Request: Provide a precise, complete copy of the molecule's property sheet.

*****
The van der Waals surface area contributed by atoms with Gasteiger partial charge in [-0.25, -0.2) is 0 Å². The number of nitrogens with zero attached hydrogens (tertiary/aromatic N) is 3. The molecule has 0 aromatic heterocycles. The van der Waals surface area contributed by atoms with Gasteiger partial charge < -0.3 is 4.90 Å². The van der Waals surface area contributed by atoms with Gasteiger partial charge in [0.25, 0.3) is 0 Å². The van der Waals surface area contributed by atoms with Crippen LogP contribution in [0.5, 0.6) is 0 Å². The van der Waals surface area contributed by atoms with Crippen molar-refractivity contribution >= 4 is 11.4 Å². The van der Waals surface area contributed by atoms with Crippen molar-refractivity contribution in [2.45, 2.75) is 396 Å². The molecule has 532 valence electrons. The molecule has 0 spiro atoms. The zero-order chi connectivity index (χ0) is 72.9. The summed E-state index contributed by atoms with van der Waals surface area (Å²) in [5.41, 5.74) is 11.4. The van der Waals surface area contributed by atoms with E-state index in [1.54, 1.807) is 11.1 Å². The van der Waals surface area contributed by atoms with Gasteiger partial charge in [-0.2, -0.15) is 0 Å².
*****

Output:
The van der Waals surface area contributed by atoms with Gasteiger partial charge in [-0.25, -0.2) is 0 Å². The number of nitrogens with zero attached hydrogens (tertiary/aromatic N) is 3. The molecule has 0 aromatic heterocycles. The van der Waals surface area contributed by atoms with Gasteiger partial charge < -0.3 is 4.90 Å². The van der Waals surface area contributed by atoms with Gasteiger partial charge in [0.25, 0.3) is 0 Å². The van der Waals surface area contributed by atoms with Crippen LogP contribution in [0.5, 0.6) is 0 Å². The van der Waals surface area contributed by atoms with Crippen molar-refractivity contribution >= 4 is 11.4 Å². The van der Waals surface area contributed by atoms with Crippen molar-refractivity contribution in [2.45, 2.75) is 396 Å². The molecule has 532 valence electrons. The molecule has 0 spiro atoms. The zero-order chi connectivity index (χ0) is 72.9. The summed E-state index contributed by atoms with van der Waals surface area (Å²) in [5.41, 5.74) is 11.4. The van der Waals surface area contributed by atoms with E-state index in [1.54, 1.807) is 11.1 Å². The van der Waals surface area contributed by atoms with Gasteiger partial charge in [-0.2, -0.15) is 0 Å².